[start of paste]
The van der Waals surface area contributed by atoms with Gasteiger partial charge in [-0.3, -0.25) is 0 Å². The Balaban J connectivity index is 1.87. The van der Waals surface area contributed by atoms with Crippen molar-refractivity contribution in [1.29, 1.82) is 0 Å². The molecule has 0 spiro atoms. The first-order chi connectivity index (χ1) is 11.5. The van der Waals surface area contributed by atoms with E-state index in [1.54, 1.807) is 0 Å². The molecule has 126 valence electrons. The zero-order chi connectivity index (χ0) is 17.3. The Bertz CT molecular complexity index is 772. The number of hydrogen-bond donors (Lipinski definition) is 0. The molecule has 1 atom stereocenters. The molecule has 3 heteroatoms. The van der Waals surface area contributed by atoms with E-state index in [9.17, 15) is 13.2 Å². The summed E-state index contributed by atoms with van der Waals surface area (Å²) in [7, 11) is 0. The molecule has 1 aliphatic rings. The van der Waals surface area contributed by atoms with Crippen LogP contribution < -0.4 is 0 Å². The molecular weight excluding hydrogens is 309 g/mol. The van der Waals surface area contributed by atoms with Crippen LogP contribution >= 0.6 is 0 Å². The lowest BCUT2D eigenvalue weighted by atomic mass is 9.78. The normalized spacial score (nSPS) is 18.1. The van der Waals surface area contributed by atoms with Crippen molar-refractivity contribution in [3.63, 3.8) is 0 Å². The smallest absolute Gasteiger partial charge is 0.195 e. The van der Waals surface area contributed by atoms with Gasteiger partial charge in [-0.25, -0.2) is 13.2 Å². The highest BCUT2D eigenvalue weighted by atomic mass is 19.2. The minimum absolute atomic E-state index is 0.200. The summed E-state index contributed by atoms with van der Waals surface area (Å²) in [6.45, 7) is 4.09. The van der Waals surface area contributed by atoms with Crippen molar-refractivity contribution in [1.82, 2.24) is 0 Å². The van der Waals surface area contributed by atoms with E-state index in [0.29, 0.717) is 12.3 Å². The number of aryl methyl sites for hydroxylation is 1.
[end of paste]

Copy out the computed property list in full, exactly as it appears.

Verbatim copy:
The van der Waals surface area contributed by atoms with Gasteiger partial charge in [-0.3, -0.25) is 0 Å². The Balaban J connectivity index is 1.87. The van der Waals surface area contributed by atoms with Crippen molar-refractivity contribution in [1.29, 1.82) is 0 Å². The molecule has 0 spiro atoms. The first-order chi connectivity index (χ1) is 11.5. The van der Waals surface area contributed by atoms with E-state index in [1.54, 1.807) is 0 Å². The molecule has 126 valence electrons. The zero-order chi connectivity index (χ0) is 17.3. The Bertz CT molecular complexity index is 772. The number of hydrogen-bond donors (Lipinski definition) is 0. The molecule has 1 atom stereocenters. The molecule has 3 heteroatoms. The van der Waals surface area contributed by atoms with E-state index in [9.17, 15) is 13.2 Å². The summed E-state index contributed by atoms with van der Waals surface area (Å²) in [7, 11) is 0. The molecule has 1 aliphatic rings. The van der Waals surface area contributed by atoms with Crippen LogP contribution < -0.4 is 0 Å². The molecular weight excluding hydrogens is 309 g/mol. The van der Waals surface area contributed by atoms with Crippen LogP contribution >= 0.6 is 0 Å². The lowest BCUT2D eigenvalue weighted by atomic mass is 9.78. The normalized spacial score (nSPS) is 18.1. The van der Waals surface area contributed by atoms with Crippen molar-refractivity contribution in [3.63, 3.8) is 0 Å². The smallest absolute Gasteiger partial charge is 0.195 e. The van der Waals surface area contributed by atoms with Gasteiger partial charge in [-0.25, -0.2) is 13.2 Å². The highest BCUT2D eigenvalue weighted by atomic mass is 19.2. The minimum absolute atomic E-state index is 0.200. The summed E-state index contributed by atoms with van der Waals surface area (Å²) in [6.45, 7) is 4.09. The van der Waals surface area contributed by atoms with Crippen molar-refractivity contribution in [1.82, 2.24) is 0 Å². The van der Waals surface area contributed by atoms with E-state index in [0.29, 0.717) is 12.3 Å². The number of aryl methyl sites for hydroxylation is 1.